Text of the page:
DEBATE - Concern over plans to scrap Harrogate gas lamps

NADV 1406031AM1 Chairman of the Harrogate Civic Society Henry Pankhurst. (1406031AM1)
NADV 1406031AM1 Chairman of the Harrogate Civic Society Henry Pankhurst. (1406031AM1)

Outraged civic groups have spoken of their fury at plans to replace Harrogate’s historic street lamps with “ghastly” modern ones after they were branded a safety hazard.

There are 900 characterful cast-iron columns, originally designed for gas lamps, lighting streets across Harrogate since Victorian times.

NADV 1406031AM9 Lamp post. (1406031AM9)

NADV 1406031AM9 Lamp post. (1406031AM9)

Most have stood since the 1840s but they could soon to be replaced at a cost of £810,000 after North Yorkshire County Council (NYCC) deemed them a “significant safety risk”.

Now, furious civic groups and historians have spoken out against the move, calling on the authority to rethink its decision.

“Is it too much to ask that if they must replace our historic lamp posts, that they make some attempt to replicate the original designs, and not to fob us off with these ghastly poles?” said Advertiser series historian Malcolm Neesam. “They are part of the Victorian design of the town - as well as the buildings, the streets, the pavements. They are all from that period.

“This decision is very autocratic. These modern lights are being foisted upon the public without any consultation at all.

“The first the public know is when the chalk marks appear on the pavement for the county council to come and move them.”

The columns were originally designed for gas lamps in a time before electricity, and were lit daily by a man known as a ‘lamp-lighter’.

They were all converted to electricity in the 1970s but have maintained their Victorian style. Now, NYCC, says, they are too dangerous to preserve.

“Over the course of time, a number of these columns have deteriorated, to the extent that they now pose significant safety risks,” a spokesman said.

“The risks include the weakening of the top of the columns, and problems with the wiring which can result in the entire columns becoming electrically unsafe.”

Forty columns have already been replaced as a matter of urgency, the spokesman said, with a further 240 or so to be removed this year.

“The remaining columns are being inspected on a regular basis to ensure that any which pose a potential threat to public safety are removed,” he said.

Civic groups in Harrogate say it is important to the heritage of the town that these old-style lamps are maintained - whatever the cost.

“Nobody is happy about this,” said Henry Pankhurst, chairman of Harrogate Civic Society, adding that he had been contacted by several concerned residents.

“Quite small things can contribute to the quality and historic nature of our area.

“To many people, the exchange of an old lamp for a modern one is whittling away at the conservation area.”

NYCC says the decorative street lamps are to be replaced with standard steel columns at half the cost - around £900 each instead of the £1,800 it would cost to replace like for like.

In these times of austerity, the spokesman said, it couldn’t consider such luxuries. “In the past, the council would have given positive consideration to using decorative columns where it was considered to be aesthetically desirable,” said the spokesman.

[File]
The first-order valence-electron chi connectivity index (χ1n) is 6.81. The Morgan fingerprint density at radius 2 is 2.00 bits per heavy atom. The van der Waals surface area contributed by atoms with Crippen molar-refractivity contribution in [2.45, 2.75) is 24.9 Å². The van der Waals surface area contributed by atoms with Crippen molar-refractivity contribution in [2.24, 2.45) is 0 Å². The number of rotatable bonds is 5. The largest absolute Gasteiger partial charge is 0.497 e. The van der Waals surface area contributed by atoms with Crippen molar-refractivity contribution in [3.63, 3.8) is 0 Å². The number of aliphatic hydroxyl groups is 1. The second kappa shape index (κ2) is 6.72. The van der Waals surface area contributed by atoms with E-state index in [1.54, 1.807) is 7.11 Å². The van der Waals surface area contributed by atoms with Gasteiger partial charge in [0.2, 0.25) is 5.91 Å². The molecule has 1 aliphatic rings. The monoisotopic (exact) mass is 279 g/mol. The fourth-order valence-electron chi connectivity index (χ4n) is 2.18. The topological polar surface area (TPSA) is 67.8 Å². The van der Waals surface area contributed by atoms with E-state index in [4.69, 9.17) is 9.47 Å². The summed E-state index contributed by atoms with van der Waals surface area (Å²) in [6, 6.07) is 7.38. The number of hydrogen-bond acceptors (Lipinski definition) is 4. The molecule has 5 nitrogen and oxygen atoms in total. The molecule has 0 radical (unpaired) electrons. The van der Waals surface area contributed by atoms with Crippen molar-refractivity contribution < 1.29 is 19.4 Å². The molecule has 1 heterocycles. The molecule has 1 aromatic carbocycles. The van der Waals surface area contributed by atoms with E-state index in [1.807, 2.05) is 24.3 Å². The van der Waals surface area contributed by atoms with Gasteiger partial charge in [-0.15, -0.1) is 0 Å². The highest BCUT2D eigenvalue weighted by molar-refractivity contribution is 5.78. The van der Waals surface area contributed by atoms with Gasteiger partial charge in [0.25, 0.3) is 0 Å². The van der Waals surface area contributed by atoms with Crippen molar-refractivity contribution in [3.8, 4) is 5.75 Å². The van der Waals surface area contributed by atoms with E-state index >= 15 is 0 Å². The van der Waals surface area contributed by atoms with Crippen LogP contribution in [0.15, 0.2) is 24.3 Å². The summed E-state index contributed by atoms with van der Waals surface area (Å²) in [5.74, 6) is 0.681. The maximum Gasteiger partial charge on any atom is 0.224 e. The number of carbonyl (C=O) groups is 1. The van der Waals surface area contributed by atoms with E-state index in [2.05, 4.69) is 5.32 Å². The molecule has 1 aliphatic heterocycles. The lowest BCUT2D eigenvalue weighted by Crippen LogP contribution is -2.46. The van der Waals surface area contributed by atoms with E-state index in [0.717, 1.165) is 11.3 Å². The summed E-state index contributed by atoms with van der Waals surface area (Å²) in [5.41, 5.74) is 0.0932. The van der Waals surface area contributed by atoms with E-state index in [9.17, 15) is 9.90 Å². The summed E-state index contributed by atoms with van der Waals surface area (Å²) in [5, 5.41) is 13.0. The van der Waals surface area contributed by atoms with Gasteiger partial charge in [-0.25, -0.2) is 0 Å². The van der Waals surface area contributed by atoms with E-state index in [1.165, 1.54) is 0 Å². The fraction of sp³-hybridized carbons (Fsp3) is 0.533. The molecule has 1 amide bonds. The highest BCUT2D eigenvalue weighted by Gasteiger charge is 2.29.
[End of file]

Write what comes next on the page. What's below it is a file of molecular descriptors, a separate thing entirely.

“However, in the current period of public spending austerity, such an option is not affordable.

“Although the county council’s policy is to instal non-decorative replacement columns, the more expensive decorative columns may be installed if organisations, such as Harrogate Borough Council (HBC), or individuals agree to contribute the cost difference.”


Advertiser readers have been in touch to voice their view on the changes.

Janet Laycock said: “Harrogate’s historic street lamps are an attractive feature of our local street scene, especially in Harrogate’s conservation area. Individual lamp posts may, unfortunately be dangerous and need to be replaced but, for the rest, “Let well alone”.

Eddie Lyell said: “This is a major error both in terms of preservation of character and future revenue for Harrogate. If you ask anyone who visits Harrogate why they come it is because it is different to the norm. Harrogate is a mix of Edwardian and Victorian charm, it is something that once gone cannot be replaced. Why would you want to visit Harrogate if it looks like everywhere else?

John Henderson said: “Cities with heritage such as Washington DC are replacing modern lamps with the heritage ones as part of the restoration of neighbourhoods. Please think twice and consider making good the old lamps.”


“Please can you assure us, and the general public, that our conservation areas and other streets that benefit from “heritage” lamp posts will not be degraded due to second class replacements. It is a duty of the council to maintain and enhance conservation areas.”

Henry Pankhurst, chairman of Harrogate Civic Society

“The lamp posts should reflect the area in which they are placed. The modern ones don’t do that. The borough council has already paid for them once - in 1849. Why should they pay for them again?”

Advertiser historian and author Malcolm Neesam

l What do you think? Write to the Editor, 1 Cardale Park, Harrogate HG3 1RZ, or email